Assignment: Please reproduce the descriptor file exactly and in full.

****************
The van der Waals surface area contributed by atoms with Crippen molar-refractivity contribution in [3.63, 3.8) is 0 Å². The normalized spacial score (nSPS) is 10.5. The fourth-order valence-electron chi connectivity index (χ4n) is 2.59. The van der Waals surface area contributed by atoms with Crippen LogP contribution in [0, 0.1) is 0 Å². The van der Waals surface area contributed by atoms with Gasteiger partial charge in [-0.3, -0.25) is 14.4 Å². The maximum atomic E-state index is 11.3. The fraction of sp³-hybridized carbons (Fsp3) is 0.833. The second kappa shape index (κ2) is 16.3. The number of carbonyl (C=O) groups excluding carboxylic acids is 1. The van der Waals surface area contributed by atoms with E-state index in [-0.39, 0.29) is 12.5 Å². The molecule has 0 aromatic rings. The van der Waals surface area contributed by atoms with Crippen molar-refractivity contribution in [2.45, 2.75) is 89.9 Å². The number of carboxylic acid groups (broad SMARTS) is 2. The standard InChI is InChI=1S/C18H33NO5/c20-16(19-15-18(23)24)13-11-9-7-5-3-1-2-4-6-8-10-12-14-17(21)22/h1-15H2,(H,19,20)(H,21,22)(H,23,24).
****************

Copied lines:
The van der Waals surface area contributed by atoms with Crippen molar-refractivity contribution in [3.63, 3.8) is 0 Å². The normalized spacial score (nSPS) is 10.5. The fourth-order valence-electron chi connectivity index (χ4n) is 2.59. The van der Waals surface area contributed by atoms with Crippen LogP contribution in [0, 0.1) is 0 Å². The van der Waals surface area contributed by atoms with Gasteiger partial charge in [-0.3, -0.25) is 14.4 Å². The maximum atomic E-state index is 11.3. The fraction of sp³-hybridized carbons (Fsp3) is 0.833. The second kappa shape index (κ2) is 16.3. The number of carbonyl (C=O) groups excluding carboxylic acids is 1. The van der Waals surface area contributed by atoms with E-state index in [-0.39, 0.29) is 12.5 Å². The molecule has 0 aromatic rings. The van der Waals surface area contributed by atoms with Crippen molar-refractivity contribution in [2.45, 2.75) is 89.9 Å². The number of carboxylic acid groups (broad SMARTS) is 2. The standard InChI is InChI=1S/C18H33NO5/c20-16(19-15-18(23)24)13-11-9-7-5-3-1-2-4-6-8-10-12-14-17(21)22/h1-15H2,(H,19,20)(H,21,22)(H,23,24).